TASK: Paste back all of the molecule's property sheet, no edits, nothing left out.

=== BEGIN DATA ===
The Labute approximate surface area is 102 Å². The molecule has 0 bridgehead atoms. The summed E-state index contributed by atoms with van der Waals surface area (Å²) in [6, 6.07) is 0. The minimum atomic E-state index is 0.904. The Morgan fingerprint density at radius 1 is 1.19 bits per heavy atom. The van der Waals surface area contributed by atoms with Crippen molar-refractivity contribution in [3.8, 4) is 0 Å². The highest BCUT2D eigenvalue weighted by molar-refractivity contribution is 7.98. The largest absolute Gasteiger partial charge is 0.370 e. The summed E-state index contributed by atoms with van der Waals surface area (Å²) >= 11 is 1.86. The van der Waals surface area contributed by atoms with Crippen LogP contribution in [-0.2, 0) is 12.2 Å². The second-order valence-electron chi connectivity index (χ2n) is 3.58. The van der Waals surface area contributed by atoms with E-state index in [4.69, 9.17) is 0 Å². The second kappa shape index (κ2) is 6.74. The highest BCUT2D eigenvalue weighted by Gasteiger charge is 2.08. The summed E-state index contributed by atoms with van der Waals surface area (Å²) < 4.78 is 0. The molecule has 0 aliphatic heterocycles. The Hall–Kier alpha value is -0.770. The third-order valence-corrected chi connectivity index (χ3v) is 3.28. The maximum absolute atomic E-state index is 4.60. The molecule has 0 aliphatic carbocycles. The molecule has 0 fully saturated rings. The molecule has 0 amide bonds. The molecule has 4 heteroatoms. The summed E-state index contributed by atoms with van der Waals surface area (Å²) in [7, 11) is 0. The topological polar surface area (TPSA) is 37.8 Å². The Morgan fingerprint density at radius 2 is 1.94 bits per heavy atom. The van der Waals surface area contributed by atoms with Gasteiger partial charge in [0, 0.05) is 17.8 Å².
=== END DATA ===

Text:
The Labute approximate surface area is 102 Å². The molecule has 0 bridgehead atoms. The summed E-state index contributed by atoms with van der Waals surface area (Å²) in [6, 6.07) is 0. The minimum atomic E-state index is 0.904. The Morgan fingerprint density at radius 1 is 1.19 bits per heavy atom. The van der Waals surface area contributed by atoms with Crippen molar-refractivity contribution in [3.8, 4) is 0 Å². The highest BCUT2D eigenvalue weighted by molar-refractivity contribution is 7.98. The largest absolute Gasteiger partial charge is 0.370 e. The summed E-state index contributed by atoms with van der Waals surface area (Å²) >= 11 is 1.86. The van der Waals surface area contributed by atoms with Crippen LogP contribution in [-0.2, 0) is 12.2 Å². The second-order valence-electron chi connectivity index (χ2n) is 3.58. The van der Waals surface area contributed by atoms with E-state index in [4.69, 9.17) is 0 Å². The second kappa shape index (κ2) is 6.74. The highest BCUT2D eigenvalue weighted by Gasteiger charge is 2.08. The summed E-state index contributed by atoms with van der Waals surface area (Å²) < 4.78 is 0. The molecule has 0 aliphatic heterocycles. The Hall–Kier alpha value is -0.770. The third-order valence-corrected chi connectivity index (χ3v) is 3.28. The maximum absolute atomic E-state index is 4.60. The molecule has 0 aliphatic carbocycles. The molecule has 0 fully saturated rings. The molecule has 0 amide bonds. The molecule has 4 heteroatoms. The summed E-state index contributed by atoms with van der Waals surface area (Å²) in [7, 11) is 0. The topological polar surface area (TPSA) is 37.8 Å². The Morgan fingerprint density at radius 2 is 1.94 bits per heavy atom. The van der Waals surface area contributed by atoms with Gasteiger partial charge in [0, 0.05) is 17.8 Å².